Building the Literature on Aging Partners Managing Chronic Illness Together

In this post, Xan and J announce an upcoming and rolling special issue of Gerontology and Geriatric Medicine focused on managing illness in relationships over the life course, and invite scholars interested in health, aging, relationships of all times, caregiving, and chronic conditions to consider submitting works for this issue and emerging area of research in social, physical, and medical sciences. 

Hello readers!

Xan and J here with a teaser for our newest project. In our home communities of Orlando and Tampa, we’ve been spending some time recovering from Hurricane Irma and helping our fellow Floridians do the same, as well as supporting friends in Texas and Puerto Rico in their own recovery efforts. As things calm down more here in central Florida, we’re pleased to roll out our latest effort to amplify voices from lived experience in research.

Earlier this year, we pitched a special collection proposal to Gerontology and Geriatric Medicine. We suggested a content collection focusing on “Aging Partners Managing Chronic Illness Together”. The collection would highlight opportunities for inquiry, evidence-based perspectives, case studies, and new primary research on collaborative illness management among older intimate partners.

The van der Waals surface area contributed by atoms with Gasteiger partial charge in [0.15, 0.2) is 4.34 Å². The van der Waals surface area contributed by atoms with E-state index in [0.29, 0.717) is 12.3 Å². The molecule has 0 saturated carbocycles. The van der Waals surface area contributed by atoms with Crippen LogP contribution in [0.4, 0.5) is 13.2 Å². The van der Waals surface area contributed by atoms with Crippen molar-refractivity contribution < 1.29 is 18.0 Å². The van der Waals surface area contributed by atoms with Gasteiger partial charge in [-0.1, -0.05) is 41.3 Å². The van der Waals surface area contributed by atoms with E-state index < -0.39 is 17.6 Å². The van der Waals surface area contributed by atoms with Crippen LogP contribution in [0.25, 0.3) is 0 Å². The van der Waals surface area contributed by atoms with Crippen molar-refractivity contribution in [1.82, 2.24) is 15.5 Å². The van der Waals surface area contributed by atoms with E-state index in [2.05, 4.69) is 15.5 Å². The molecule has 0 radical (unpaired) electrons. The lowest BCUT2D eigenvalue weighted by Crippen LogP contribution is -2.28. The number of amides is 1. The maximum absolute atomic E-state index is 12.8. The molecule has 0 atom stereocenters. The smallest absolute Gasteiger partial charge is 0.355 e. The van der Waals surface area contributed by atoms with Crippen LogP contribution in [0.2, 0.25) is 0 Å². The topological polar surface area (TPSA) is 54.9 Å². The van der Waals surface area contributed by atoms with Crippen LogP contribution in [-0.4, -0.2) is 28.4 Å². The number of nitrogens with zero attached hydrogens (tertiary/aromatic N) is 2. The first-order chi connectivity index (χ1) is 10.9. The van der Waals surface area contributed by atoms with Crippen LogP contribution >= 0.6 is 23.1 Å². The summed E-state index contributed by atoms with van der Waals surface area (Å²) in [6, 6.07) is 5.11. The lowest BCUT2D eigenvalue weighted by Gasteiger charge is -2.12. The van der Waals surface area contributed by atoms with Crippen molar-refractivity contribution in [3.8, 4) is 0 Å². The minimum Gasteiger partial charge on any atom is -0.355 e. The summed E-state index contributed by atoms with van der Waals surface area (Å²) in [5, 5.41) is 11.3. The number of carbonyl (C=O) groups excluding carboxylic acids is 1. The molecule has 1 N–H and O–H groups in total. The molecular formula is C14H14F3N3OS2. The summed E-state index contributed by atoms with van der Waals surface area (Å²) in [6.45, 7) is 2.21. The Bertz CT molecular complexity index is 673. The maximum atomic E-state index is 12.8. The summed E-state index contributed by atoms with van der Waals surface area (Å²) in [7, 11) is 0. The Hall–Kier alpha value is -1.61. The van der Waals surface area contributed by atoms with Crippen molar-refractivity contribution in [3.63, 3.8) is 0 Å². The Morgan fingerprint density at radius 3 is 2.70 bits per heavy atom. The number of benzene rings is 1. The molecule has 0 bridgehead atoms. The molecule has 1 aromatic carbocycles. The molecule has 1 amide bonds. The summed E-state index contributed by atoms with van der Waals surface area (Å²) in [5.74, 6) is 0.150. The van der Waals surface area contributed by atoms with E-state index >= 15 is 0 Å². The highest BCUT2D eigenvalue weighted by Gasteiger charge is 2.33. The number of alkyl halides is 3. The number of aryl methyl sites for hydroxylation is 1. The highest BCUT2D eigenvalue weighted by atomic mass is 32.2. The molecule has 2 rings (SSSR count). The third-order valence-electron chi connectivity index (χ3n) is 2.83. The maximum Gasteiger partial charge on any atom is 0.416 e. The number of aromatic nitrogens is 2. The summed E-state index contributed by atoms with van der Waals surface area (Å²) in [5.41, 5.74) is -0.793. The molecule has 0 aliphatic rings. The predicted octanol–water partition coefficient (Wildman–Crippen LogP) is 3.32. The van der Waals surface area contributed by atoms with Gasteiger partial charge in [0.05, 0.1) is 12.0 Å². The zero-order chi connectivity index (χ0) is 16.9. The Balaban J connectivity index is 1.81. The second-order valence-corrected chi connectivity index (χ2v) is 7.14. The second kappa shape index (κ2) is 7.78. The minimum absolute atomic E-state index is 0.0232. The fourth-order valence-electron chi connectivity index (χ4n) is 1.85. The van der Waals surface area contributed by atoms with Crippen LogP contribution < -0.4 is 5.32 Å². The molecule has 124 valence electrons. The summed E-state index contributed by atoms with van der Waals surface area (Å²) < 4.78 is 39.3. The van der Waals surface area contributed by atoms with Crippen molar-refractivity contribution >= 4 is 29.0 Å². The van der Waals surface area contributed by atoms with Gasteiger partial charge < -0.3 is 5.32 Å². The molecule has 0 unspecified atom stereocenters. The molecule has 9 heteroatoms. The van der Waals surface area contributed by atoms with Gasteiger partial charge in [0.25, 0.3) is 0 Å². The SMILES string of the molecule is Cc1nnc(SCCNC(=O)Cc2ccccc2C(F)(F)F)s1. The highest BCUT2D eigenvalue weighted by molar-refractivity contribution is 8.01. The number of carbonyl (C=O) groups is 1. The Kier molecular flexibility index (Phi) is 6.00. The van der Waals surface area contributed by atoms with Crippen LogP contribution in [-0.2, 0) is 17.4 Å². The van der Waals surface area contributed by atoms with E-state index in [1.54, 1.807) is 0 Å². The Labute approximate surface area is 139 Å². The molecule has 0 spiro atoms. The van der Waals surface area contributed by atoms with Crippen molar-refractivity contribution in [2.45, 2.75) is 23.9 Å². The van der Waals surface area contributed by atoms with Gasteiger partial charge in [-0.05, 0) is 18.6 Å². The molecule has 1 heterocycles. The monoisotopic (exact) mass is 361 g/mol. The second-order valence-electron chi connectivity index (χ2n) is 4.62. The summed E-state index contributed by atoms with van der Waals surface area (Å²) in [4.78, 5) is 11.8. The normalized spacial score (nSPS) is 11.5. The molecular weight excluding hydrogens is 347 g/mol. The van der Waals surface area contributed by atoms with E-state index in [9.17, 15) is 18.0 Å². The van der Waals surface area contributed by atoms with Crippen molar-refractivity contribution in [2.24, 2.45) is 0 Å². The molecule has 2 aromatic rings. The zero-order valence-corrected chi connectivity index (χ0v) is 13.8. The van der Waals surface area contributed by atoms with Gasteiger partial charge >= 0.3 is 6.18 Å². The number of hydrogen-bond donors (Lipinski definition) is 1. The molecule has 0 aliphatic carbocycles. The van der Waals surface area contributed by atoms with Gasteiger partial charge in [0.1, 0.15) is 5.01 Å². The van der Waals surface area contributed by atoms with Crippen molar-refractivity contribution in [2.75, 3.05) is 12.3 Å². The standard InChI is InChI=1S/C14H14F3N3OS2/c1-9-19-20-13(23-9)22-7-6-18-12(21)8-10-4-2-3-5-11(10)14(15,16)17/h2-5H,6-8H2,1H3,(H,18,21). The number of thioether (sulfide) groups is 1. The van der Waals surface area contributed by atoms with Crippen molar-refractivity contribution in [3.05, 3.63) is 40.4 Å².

Right now there is very little literature on this topic—most published research on caregiving in intimate relationships uses a “sick partner/well partner” model. But our own lived experiences as well as what we have both seen in our work suggested that many people are living a very different reality! We also found no literature whatsoever in conducting our own preliminary review on collaborative illness management that delves deeply into the experiences of marginalized older adults and relationships between people occupying varied genders, sexualities, and relationship types. We very much want to change that!

Our introductory editorial for the content collection at GGM will be up soon (we’ll share on the blog and social media sites when it is), meaning we are ready to accept original submissions from other scholars doing work on this important topic. Unlike traditional “special issues”, this content collection will remain open indefinitely for new submissions. We intend to use the Aging Partners Managing Chronic Illness Together collection as a springboard for both highlighting inspiring innovative research on older adult health that champions people’s unique lives, biographies, and needs.

If your research includes a focus on chronic disease management, older adults, and intimate relationships, we hope that we’ll be able to showcase some of your work in our special collection in the future!

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But It’s Heavy: Friendships, Expectations, and Illness

In this post, Xan reflects on the weight of chronic illness, and role of emotions, expectations, and caregiving in the experience of chronic illness and emotion management.